But meanness and viciousness for its own sake? A non-starter. And when your target becomes the little guy, the low man on the totem pole, because it's easy and cheap--well...that's when you get an Imus situation. Because there's one key thing I left out of the above description of "funny". And that thing is power. Comedy is rooted in power relationships. The boss mocking his underlings is NOT funny. The boss slipping and busting his *ss in the office parking lot IS funny. Why? Because mocking the establishment, the power structure is the REAL taboo. Tweaking "The Man", if you will. Because it's freighted with the danger and excitement of challenging power--in spite of its ability to crush you. Imus' idiocy fell flat for many reasons. One, because it took no thought at all to fall back on silly racist tropes of the stale, old Hottentot Venus and pickaninny variety. Two, it scanned as out-of-the-blue venom, with not a hint of humorous context--just under-the-breath misanthropic invective broadcast out loud. All these women did was lose a championship--as an underdog (that again), and be Black while doing it. Wow. what chortle-worthy fodder. And third...he represents the establishment, the aforementioned power --a.k.a. stodgy old White guys looking down their wrinkled noses and mocking their perceived lessers--namely Blacks and Women. How does he reflect that power? Look at the people who call him "friend" and give him that patina of "gravitas" through their fawning as guests--the likes of Joe Lieberman, Chris Dodd, The Howards--Fineman and Kurtz, Pat Buchanan, John Kerry, Chris Matthews, Tim Russert and of course, Mr. Straight Talk, John McCain. A Beltway insiders' "Who's Who" to beat every band in the joint. Power...f*cking personified. When power laughs, parts of the masses laugh nervously and scattered. When the little guy laughs, his co-horts in the masses laugh comfortably, naturally--and in greater numbers. It also explains the comedic failures of Rush Limbaugh, Dennis Miller and the bed-sh*ts of Fox's "Red Eye" and "The 1/2 Hour News Hour".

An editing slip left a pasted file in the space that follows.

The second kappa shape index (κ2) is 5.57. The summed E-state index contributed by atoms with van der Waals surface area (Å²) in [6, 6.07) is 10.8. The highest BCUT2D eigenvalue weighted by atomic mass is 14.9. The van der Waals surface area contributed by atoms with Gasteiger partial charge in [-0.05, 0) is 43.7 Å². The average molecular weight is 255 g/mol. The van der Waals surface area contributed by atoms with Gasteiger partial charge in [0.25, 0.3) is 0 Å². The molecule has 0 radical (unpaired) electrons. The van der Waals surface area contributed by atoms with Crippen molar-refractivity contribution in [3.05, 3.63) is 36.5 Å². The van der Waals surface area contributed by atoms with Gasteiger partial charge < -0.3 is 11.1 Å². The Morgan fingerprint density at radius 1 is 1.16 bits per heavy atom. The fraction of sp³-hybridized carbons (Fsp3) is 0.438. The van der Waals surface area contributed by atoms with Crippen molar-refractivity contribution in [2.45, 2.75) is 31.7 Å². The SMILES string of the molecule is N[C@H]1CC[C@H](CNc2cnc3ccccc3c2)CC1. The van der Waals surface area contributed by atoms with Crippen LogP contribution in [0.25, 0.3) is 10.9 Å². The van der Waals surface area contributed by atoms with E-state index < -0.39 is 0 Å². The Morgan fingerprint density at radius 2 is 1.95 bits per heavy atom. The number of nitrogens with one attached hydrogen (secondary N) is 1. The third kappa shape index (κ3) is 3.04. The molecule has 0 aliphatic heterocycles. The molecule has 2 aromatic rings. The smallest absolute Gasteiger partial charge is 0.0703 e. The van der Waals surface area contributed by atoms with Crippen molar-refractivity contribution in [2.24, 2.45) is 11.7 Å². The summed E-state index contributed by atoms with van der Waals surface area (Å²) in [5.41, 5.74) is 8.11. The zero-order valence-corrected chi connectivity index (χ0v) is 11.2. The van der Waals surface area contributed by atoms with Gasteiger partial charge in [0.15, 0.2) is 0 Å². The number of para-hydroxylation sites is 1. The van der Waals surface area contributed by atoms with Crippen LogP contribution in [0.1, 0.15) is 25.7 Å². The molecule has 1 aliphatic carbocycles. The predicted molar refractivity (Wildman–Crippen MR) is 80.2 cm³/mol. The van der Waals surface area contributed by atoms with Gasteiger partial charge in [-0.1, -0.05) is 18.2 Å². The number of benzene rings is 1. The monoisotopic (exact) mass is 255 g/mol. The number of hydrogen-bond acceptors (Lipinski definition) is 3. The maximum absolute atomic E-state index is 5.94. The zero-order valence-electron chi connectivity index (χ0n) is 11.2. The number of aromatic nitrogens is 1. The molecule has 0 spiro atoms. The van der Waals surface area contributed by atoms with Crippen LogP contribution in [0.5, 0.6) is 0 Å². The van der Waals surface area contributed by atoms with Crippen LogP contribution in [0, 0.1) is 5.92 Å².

Limbaugh identifies with White Power lite...closet Klansmen who don't take heavy starch in their hoods--thank you very much. And as such, his brand of humor is rooted in a faux-populist attachment to the powerful's dream and equality-crushing of the amorphous, non-All American "other". It gets stiff hee-haws from his racist listenership not because it's funny--because as pure humor, it isn't--but because it's racist and fueled by a desire for that audience to feel some sort of kinship with that racist application of power.